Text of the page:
Filmmaker, Emile de Antonio is a counterculture hero who helped to distribute the classic Beat film Pull My Daisy, shot the classic JFK assassination documentary Rush to Judgement and got smashed to the gills for his appearance in Andy Warhol’s experimental film Drink.
One of my favorite de Antonio flicks is a classic art documentary featuring candid interviews with a generation of painters, allowing them to illuminate the evolution of modern art in America in their own works and words.
Here’s Open Culture’s take on the film Painters Painting:
For his 1972 movie Painters Painting: The New York Art Scene 1940-1970, De Antonio managed to get artists like Warhol, Johns, and De Kooning along with Robert Rauschenberg, Frank Stella, Barnett Newman and Helen Frankenthaler to talk about their craft. It is the definitive documentary portrait of the New York art world.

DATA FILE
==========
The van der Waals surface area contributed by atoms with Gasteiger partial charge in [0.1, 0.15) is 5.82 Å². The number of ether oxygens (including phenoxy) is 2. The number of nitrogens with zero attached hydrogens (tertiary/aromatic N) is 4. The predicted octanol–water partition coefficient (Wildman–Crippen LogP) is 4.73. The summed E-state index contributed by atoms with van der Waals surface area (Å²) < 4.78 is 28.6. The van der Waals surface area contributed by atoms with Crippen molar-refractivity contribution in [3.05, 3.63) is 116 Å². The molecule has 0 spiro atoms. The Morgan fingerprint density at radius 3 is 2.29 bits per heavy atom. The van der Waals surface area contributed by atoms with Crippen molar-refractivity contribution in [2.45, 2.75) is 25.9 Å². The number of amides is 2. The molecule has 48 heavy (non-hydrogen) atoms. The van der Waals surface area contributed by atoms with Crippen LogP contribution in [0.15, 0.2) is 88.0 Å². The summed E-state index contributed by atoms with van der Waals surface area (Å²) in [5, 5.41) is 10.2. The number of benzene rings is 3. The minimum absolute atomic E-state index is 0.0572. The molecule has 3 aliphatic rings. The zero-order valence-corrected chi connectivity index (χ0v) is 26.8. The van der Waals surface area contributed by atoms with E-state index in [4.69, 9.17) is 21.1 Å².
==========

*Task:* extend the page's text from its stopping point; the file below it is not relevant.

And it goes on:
De Antonio talked about Painters Painting in a 1988 interview:
I was probably the only filmmaker in the world who could [have made Painters Painting] because I knew all those people, from the time that they were poor, and unsuccessful and had no money. I knew Warhol and Rauschenberg and Jasper Johns and Stella before they ever sold a painting, and so it was interesting to [do the film about them]. They appeared in the film along with De Kooning, whom I knew very well, and Barnett Newman, who is now dead. They talked to me in a way that they would never have talked to anybody else because they knew I knew the subject.